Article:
Saturday, March 2, 2024

Jodorowsky's Dune

I get it now.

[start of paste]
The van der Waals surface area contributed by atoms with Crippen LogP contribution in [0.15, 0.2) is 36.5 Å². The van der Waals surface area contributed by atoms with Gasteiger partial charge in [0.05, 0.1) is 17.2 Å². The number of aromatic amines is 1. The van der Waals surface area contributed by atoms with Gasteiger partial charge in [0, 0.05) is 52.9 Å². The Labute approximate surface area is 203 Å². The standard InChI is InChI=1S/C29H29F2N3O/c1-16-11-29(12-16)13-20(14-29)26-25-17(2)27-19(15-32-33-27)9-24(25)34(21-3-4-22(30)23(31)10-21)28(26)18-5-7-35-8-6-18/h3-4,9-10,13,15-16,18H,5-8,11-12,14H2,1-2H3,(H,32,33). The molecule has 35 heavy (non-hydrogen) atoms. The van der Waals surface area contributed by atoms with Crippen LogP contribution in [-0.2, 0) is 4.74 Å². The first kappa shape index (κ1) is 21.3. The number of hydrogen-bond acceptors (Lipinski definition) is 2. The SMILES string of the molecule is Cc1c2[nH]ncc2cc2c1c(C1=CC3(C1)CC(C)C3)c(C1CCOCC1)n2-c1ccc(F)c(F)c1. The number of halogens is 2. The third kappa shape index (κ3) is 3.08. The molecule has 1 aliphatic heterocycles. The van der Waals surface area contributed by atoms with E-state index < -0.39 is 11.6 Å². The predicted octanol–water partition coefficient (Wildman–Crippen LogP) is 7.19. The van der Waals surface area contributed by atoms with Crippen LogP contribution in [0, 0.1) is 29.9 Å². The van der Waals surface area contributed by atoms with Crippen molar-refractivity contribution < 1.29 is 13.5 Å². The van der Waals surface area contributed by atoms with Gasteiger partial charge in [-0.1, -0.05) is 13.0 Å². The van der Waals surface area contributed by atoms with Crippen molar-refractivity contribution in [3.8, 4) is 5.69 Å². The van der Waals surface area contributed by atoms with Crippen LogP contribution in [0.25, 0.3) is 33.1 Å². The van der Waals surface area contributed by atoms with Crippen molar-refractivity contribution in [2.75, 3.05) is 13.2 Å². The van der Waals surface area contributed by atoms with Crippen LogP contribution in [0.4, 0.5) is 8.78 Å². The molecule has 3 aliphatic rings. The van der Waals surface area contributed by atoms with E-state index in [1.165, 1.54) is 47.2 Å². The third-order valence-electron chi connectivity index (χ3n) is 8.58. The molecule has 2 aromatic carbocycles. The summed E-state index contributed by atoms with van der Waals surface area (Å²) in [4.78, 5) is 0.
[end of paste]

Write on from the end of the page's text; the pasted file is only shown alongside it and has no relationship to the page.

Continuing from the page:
Not a lot of people talk about Dune, barely anyone talks about the version that never was. In the early 1970s a director born in Chile had a revolutionary idea after making just two feature films to adapt Frank Herbert's Dune in a way that was deemed impossible by the zeitgeist's standards and this documentary created in 2013 filled the world in on this artistic endeavour. Now I heard slight rumblings of this version in the hype train for the 2021 Dune from a YouTube channel dubbed Grizzled Wizard and hearing about this project with the help of Pink Floyd, H.R. Giger, and the presence of Orson Welles himself my attention was grabbed! But I didn't even know this documentary existed on the HBO Max until about 3 days ago, and watching the formative process and happy accidents occur that got some steam in this now phantom train does make me understand why certain individuals hold this what could have been story with such tragedy. Granted I have no clue what in the blue skies of Arrakis this would have been like but the unmitigated passion and dedication this one man had to garner so many artistic and popular figures to make a science fiction film when at the time George Lucas was still scribbling drafts of a space opera in his bedroom and the prospect of any fantastical space movie being made was a pot dream, I can respect. He didn't want to make it faithful to the book, he didn't want to make it for profit's sake, he wanted to do it because he had a vision and a drive to see it done. It ain't everybody's batch of magic Kool-Aid and even my ass saw the unrealistic qualities of fashioning this monolith of a story, but the documentary is told with a lot of the burgeoning minds who were coming up with designs for this flick and they still believe they were onto something special here and hold pride in their work. And for a special clocking in at 90 minutes with credits, you really got nothing to lose if you want to see how even unmade art can still have an effect on the world. Do I agree with everything Jodorowsky said? No. Do I think the movie would have had a more troubled production than The Island Of Doctor Moreau with Marlon Brando and Val Kilmer? I'm willing to hedge my bets there! But at the end of the day even if it focuses on a shoulda woulda coulda idea, it's still fascinating to see a piece of cinematic history that has influenced a lot of movies even if itself wasn't burned on celluloid. I enjoyed it, found it interesting, and can indeed recommend. 3 stars, 7/10, and we got some down time before the next new movie so stay safe and have fun.

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